An exercise in informal learning

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East View of the Gateway of St Bennet's Abbey. John Sell Cotman, etching, 1813

Formal education refers to the institutional ladder that goes from preschool to graduate studies. This system has the following features:

a) it is highly institutionalized;

b) it includes a period called 'basic education' (which varies from country to country, and usually ranges from 6 to 12 years) which is compulsory, implements a prescribed curriculum --approved by the state-- with explicit goals and evaluation mechanisms, hires certified teachers, and institutional activities are highly regulated by the state.

c) each level prepares learners for the next one, and that to enter into a certain level it is a prerequisite to satisfactorily complete the previous level.

d) it is a hierarchical system, usually with ministries of education at the top and students at the bottom

e) at the end of each level and grade, graduates are granted a diploma or certificate that allows them to be accepted into the next grade or level, or into the formal labour market. Under this conceptualization, adult basic education programmes that follow the prescribed curriculum and employ certified teachers can also be understood as part of formal education, although some people prefer to call them 'paraformal' (in the sense that they are in between the realm of the formal and the non-formal systems).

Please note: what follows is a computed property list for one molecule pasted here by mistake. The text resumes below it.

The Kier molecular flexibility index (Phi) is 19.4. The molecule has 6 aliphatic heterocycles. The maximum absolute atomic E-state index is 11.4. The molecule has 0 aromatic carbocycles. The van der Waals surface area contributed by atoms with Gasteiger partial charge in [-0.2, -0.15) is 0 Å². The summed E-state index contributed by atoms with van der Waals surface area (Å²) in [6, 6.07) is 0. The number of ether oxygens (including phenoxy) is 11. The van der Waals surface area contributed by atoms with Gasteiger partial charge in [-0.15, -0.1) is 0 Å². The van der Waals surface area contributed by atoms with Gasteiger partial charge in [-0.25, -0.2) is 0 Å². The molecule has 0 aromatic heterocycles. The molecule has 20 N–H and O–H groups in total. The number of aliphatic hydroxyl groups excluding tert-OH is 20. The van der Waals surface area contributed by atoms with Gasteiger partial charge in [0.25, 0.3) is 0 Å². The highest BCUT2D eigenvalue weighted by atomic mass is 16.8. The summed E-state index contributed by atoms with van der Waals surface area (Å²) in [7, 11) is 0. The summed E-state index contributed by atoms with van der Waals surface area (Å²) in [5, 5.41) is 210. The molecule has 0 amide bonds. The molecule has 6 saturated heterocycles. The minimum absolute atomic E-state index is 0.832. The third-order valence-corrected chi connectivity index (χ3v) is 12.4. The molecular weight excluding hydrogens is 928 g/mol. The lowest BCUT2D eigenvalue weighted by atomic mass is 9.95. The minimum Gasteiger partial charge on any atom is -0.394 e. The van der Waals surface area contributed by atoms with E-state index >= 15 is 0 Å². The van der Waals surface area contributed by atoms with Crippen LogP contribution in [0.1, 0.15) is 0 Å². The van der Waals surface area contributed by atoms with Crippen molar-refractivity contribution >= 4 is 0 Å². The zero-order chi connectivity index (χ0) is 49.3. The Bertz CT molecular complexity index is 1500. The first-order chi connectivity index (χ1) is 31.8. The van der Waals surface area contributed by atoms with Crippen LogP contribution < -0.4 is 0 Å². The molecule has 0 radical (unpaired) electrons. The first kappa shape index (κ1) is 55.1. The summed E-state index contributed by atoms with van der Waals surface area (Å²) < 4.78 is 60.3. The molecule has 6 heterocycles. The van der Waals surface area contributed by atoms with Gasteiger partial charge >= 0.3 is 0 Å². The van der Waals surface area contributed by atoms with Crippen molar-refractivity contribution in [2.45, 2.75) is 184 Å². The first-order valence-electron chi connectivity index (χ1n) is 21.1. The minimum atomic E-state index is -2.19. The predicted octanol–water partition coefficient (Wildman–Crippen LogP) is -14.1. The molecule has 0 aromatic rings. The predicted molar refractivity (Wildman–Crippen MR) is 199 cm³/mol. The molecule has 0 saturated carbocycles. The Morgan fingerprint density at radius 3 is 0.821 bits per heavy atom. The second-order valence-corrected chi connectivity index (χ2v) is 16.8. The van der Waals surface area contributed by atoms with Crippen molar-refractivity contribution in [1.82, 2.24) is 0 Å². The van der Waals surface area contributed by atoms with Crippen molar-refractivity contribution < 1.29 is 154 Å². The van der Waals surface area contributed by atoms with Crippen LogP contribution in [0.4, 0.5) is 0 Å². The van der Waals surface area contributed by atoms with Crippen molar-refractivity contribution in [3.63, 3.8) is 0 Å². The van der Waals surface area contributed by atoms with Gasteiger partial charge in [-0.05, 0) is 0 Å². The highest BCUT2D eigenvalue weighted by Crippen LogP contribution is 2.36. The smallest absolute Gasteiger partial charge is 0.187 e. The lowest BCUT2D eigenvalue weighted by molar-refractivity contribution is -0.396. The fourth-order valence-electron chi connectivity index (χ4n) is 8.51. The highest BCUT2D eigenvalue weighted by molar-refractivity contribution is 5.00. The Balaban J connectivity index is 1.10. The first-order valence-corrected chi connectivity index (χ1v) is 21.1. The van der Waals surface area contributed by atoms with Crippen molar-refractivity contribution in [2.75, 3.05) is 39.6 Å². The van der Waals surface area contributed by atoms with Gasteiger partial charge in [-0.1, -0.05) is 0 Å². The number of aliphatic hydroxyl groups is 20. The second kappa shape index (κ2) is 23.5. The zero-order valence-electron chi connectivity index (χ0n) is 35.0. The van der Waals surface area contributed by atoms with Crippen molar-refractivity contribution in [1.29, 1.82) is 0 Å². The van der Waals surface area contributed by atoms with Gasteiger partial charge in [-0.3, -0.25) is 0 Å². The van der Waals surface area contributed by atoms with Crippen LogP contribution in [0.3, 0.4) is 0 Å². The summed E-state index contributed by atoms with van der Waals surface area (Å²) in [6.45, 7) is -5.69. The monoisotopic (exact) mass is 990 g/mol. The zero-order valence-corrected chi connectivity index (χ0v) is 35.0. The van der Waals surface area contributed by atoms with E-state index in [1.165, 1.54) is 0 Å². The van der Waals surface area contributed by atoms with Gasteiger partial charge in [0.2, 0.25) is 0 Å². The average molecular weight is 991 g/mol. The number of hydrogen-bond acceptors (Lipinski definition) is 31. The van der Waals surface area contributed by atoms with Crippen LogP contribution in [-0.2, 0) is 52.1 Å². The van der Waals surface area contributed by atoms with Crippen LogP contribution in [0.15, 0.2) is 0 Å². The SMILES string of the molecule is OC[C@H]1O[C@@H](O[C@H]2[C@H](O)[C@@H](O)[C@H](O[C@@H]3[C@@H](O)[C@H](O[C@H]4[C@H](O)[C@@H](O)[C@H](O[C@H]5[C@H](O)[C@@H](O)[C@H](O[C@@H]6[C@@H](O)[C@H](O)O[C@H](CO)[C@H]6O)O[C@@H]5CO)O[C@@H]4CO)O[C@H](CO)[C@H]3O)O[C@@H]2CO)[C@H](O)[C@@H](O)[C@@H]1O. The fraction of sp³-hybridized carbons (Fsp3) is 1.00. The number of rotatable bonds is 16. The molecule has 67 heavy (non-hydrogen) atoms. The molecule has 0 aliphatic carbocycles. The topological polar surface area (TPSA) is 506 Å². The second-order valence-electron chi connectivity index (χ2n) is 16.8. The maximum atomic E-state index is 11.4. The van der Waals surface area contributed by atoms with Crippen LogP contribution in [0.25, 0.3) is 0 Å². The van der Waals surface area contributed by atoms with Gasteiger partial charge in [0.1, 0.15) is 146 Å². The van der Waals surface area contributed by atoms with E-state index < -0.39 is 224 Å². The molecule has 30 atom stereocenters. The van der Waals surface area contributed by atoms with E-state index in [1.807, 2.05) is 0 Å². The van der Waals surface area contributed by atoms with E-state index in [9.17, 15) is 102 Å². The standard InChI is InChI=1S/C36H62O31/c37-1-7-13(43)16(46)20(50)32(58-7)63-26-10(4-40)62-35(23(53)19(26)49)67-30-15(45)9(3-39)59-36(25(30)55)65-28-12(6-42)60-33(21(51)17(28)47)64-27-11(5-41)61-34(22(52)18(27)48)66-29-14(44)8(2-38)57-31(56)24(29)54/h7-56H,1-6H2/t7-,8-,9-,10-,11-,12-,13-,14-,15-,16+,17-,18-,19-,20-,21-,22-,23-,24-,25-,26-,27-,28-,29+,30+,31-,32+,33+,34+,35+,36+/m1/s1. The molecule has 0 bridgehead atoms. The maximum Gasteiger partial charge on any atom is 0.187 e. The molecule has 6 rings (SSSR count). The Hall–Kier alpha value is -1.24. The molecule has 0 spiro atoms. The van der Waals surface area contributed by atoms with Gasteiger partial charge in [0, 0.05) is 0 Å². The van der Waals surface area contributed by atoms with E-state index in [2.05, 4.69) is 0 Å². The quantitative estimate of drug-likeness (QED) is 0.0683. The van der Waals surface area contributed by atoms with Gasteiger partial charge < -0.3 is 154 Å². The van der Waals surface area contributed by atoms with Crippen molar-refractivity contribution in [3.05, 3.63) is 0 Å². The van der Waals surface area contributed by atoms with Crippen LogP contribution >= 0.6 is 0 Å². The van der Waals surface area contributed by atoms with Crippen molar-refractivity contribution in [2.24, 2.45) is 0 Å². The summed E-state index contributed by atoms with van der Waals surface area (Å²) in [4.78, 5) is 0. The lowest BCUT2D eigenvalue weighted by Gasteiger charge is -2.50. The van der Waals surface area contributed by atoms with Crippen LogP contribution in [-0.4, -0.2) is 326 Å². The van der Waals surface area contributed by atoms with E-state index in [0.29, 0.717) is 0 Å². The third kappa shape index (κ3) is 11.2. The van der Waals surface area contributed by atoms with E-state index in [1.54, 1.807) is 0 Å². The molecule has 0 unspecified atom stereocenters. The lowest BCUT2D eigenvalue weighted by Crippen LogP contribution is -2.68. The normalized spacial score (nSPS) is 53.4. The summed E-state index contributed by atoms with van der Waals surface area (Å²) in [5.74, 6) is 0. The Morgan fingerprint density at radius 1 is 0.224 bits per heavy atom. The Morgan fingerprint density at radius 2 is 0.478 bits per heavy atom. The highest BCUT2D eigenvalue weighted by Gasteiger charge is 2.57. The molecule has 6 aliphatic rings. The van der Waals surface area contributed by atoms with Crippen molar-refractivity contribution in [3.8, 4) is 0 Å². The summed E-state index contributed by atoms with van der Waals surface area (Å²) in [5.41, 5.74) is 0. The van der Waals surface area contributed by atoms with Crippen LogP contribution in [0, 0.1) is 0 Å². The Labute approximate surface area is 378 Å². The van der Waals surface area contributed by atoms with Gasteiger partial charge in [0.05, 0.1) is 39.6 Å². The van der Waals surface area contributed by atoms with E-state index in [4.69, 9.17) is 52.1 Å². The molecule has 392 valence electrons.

In constrast, Iinformal learning can be defined as "any activity involving the pursuit of understanding, knowledge or skill which occurs outside the curricula of educational institutions, or the courses or workshops offered by educational or social agencies. Put it in other words, the category of informal learning includes all learning that occurs outside the curriculum of formal and non-formal educational institutions and programmes. If we define informal learning as something that takes place outside formal education and non-formal education, a few words about these two concepts are needed.

Informal learning requires a focus for personal enquiry, such as a text, or a physical object to serve as an icon. St Benet's Abbey deep in Norfolk's Broadland is such an icon. The abbey was originally founded on an island called Cowholme in AD 800. The current remains are part of the Benedictine foundation that was endowed in 1020 and was combined with the Bishopric of Norwich in 1539. These remains include a 14th century gatehouse encased in an 18th century windmill tower, parts of a precinct wall and ruins of a church. The church was extensively rebuilt in the 14th and 15th century. There are also earthworks of monastic buildings south of the church, an earlier monastic boundary, a series of elaborate fishponds and a range of monastic buildings on the edge of the river. Cropmarks of further buildings at the site are visible on aerial photographs.

The abbey and windmill were first brought into informal education because they were a common subject for painters of the Norwich School in the early years of the 19th century.

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St Bennet's Abbey,John Sell Cotman, Watercolour (1831)

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http://www.norfarchtrust.org.uk/stbenets